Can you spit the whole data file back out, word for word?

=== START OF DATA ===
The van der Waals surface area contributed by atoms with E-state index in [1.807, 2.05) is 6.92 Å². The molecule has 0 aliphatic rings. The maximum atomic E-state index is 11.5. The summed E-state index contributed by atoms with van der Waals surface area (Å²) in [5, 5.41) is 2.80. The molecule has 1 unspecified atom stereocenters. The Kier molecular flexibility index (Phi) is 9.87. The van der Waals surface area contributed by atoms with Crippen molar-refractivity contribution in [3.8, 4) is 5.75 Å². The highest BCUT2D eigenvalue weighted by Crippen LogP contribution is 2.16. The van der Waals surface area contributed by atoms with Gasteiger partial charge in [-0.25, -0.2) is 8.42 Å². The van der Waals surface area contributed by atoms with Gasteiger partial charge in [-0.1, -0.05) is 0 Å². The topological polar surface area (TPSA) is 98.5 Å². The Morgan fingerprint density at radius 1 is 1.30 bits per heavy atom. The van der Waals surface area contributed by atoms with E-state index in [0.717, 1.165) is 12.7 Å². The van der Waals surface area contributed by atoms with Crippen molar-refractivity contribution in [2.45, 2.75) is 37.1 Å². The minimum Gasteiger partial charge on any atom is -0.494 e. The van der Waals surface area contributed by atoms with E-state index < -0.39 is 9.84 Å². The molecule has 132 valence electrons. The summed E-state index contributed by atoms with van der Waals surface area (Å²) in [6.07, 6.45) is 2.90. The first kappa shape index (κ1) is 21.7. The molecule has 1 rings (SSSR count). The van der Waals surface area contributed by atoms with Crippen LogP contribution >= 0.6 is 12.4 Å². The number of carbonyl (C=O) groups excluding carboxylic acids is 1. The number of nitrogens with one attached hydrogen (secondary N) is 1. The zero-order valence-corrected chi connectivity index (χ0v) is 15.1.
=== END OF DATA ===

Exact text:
The van der Waals surface area contributed by atoms with E-state index in [1.807, 2.05) is 6.92 Å². The molecule has 0 aliphatic rings. The maximum atomic E-state index is 11.5. The summed E-state index contributed by atoms with van der Waals surface area (Å²) in [5, 5.41) is 2.80. The molecule has 1 unspecified atom stereocenters. The Kier molecular flexibility index (Phi) is 9.87. The van der Waals surface area contributed by atoms with Crippen molar-refractivity contribution in [3.8, 4) is 5.75 Å². The highest BCUT2D eigenvalue weighted by Crippen LogP contribution is 2.16. The van der Waals surface area contributed by atoms with Gasteiger partial charge in [-0.25, -0.2) is 8.42 Å². The van der Waals surface area contributed by atoms with Gasteiger partial charge in [-0.1, -0.05) is 0 Å². The topological polar surface area (TPSA) is 98.5 Å². The Morgan fingerprint density at radius 1 is 1.30 bits per heavy atom. The van der Waals surface area contributed by atoms with E-state index in [0.717, 1.165) is 12.7 Å². The van der Waals surface area contributed by atoms with Crippen molar-refractivity contribution in [2.45, 2.75) is 37.1 Å². The minimum Gasteiger partial charge on any atom is -0.494 e. The van der Waals surface area contributed by atoms with E-state index < -0.39 is 9.84 Å². The molecule has 132 valence electrons. The summed E-state index contributed by atoms with van der Waals surface area (Å²) in [6.07, 6.45) is 2.90. The first kappa shape index (κ1) is 21.7. The molecule has 1 rings (SSSR count). The van der Waals surface area contributed by atoms with Crippen LogP contribution >= 0.6 is 12.4 Å². The number of carbonyl (C=O) groups excluding carboxylic acids is 1. The number of nitrogens with one attached hydrogen (secondary N) is 1. The zero-order valence-corrected chi connectivity index (χ0v) is 15.1.